BATS Theatre; The Basement (Return Season)
April 21-May 2; June 8-13 | Reviewed by Helen Sims

NEW PLAYWRIGHT Renee Liang’s* two hander Lantern subtly traverses a range of binaries: male vs female; East vs West; young vs old in a general exploration of a Chinese-New Zealand family. Clearly in the mould of Bare and Niu Sila (I read in the programme afterwards that these are explicitly cited as influences) the play at once seeks to be culturally specific and universal in its themes. It is perhaps not as humorous or energetic as its predecessors, but it is still an absorbing and at time intimate play.

The play is temporally set in the lead up to Chinese New Year and focuses on the Chen family. They are a Chinese-New Zealand family – Henry an immigrant from Hong Kong, and his wife, Rose, raised in New Zealand and their two children, Jen and Ken, who are thoroughly culturally assimilated, even if they receive racial taunts. Rose has recently left Henry, who in the opening sequence says he struggles with the Western concept of love. The possibility of familial reconciliation is raised as Chinese New Year (a time of renewal) approaches. Over an hour and a half, the play then moves through family drama, broad character-sketch type comedy and monologues to lead up to an emotional family reunion.

At first it seems the bulk of the story is to be narrated by Jen and Ken, with occasional adoptions of other characters as the script requires. Roughly halfway through the play the narration shifts to Henry and Rose, telling the ‘back story’ of their marriage. I felt the latter half of the play was less successful than the former – I wanted the action to return to the present day rather than being set in the past. However, actors Li-Ming Hu and Andy Wong play all of the characters well, although transitions between characters needed to be more clearly defined.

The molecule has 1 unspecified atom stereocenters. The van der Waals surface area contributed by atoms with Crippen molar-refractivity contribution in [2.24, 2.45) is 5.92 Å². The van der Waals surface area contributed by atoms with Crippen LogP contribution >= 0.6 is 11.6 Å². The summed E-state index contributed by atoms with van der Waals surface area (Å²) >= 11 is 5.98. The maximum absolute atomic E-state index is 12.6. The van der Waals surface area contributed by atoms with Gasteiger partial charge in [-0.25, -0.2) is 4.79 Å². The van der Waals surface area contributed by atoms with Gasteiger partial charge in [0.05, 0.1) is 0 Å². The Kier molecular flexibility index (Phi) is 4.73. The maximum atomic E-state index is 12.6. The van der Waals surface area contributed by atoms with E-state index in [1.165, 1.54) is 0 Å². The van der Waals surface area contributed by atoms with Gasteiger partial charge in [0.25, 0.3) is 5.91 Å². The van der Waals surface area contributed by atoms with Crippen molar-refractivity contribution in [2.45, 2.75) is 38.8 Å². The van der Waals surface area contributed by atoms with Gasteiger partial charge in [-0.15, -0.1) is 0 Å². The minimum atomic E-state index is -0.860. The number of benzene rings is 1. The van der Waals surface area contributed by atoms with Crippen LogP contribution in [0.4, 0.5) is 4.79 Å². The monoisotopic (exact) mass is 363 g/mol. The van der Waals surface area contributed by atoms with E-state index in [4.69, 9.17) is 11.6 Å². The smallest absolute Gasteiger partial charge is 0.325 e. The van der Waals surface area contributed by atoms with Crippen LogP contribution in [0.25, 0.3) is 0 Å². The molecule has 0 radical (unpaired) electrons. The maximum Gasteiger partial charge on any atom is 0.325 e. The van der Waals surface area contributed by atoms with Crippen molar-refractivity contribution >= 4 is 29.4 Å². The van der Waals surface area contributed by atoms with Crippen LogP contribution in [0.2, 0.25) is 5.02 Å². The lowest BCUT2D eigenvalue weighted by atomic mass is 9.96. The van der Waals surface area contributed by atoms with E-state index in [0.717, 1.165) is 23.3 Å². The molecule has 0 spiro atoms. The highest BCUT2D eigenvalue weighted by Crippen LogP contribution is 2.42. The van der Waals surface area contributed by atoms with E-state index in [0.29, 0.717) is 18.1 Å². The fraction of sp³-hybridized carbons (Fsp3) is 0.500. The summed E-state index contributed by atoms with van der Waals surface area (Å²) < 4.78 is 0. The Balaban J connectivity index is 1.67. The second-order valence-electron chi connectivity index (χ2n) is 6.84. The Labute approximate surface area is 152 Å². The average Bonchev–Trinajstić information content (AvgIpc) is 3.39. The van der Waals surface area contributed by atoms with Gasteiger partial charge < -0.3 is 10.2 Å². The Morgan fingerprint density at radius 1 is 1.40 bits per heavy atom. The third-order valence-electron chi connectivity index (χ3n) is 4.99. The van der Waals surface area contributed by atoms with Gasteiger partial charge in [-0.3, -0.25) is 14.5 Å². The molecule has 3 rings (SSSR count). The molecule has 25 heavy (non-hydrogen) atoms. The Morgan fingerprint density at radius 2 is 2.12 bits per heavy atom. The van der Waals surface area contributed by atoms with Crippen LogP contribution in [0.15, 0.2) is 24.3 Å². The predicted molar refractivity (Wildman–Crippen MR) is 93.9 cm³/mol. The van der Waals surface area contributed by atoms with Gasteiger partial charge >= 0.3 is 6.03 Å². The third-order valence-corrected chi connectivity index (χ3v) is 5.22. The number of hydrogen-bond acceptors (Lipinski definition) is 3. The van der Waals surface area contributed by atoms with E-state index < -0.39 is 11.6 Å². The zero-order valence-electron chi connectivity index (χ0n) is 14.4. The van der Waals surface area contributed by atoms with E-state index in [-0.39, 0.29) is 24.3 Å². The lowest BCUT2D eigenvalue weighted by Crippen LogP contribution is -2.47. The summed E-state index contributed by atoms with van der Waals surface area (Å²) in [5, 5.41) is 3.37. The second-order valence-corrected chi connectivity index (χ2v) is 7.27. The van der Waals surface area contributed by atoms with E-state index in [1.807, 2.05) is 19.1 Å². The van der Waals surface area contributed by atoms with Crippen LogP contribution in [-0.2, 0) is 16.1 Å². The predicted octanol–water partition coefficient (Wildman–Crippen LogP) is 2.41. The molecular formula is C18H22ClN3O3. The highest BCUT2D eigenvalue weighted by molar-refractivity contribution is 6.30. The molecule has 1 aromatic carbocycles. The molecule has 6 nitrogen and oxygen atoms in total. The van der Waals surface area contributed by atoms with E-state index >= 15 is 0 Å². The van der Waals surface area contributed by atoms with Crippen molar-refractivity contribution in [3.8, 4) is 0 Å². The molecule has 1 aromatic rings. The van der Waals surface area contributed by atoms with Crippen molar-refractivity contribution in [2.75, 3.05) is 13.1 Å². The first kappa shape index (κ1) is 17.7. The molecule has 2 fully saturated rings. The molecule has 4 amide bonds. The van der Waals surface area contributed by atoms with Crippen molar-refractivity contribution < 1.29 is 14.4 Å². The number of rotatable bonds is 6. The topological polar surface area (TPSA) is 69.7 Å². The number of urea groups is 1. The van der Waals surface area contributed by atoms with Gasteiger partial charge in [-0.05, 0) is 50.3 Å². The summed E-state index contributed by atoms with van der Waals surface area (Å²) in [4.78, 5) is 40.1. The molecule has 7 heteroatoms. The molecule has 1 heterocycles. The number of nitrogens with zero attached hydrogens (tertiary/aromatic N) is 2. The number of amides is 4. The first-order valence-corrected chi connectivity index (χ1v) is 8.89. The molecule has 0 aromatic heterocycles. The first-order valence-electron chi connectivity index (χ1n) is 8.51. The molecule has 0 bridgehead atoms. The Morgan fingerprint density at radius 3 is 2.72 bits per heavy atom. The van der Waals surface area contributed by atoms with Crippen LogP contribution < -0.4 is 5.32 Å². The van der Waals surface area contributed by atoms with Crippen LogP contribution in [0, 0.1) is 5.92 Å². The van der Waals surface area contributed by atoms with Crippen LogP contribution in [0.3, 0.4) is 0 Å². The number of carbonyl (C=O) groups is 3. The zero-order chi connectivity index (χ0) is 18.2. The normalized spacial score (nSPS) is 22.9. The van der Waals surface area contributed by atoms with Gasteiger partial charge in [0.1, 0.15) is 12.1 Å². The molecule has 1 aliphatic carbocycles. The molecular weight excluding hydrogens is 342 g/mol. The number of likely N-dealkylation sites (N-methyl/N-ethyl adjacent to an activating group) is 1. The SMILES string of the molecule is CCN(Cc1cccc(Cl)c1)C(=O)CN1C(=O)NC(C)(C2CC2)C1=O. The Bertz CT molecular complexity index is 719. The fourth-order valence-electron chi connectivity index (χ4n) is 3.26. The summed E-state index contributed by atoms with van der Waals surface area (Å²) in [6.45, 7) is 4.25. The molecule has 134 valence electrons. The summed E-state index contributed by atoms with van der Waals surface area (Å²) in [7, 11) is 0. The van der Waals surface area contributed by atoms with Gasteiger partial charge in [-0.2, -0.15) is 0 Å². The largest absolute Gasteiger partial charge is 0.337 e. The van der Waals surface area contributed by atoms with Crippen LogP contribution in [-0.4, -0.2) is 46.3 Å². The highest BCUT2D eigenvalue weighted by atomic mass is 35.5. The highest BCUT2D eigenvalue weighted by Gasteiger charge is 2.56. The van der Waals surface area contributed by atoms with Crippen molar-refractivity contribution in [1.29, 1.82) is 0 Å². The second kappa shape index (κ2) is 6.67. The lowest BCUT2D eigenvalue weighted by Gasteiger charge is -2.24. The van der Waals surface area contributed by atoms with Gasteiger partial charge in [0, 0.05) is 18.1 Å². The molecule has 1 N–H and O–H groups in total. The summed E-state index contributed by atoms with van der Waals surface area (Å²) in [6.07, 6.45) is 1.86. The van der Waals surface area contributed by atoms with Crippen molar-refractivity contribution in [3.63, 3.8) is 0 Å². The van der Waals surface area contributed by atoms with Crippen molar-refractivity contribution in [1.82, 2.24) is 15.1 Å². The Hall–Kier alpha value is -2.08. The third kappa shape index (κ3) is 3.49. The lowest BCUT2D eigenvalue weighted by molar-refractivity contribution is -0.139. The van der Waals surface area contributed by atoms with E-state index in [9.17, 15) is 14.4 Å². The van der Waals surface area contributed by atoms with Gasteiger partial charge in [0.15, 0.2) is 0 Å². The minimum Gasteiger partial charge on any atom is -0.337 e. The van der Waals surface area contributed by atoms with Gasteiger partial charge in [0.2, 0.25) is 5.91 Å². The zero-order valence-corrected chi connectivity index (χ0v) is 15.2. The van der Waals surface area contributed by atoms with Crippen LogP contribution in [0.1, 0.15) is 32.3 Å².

It was suggested to me on the way home that in its current form this play may suit four actors (two playing the children, two playing the parents) and I agreed. Alternatively, more work needs to be done to synthesise the story. The play is at once both a play about family, and about wider social issues. Currently it is well served by its brilliant ending where the microcosm and macrocosm are finally fused successfully – unfortunately it’s a little late in the piece – and these moments needed to be interspersed earlier for me. Nevertheless, the play has great potential going forward.

* Renee Liang is an Auckland-based theatre reviewer for The Lumière Reader.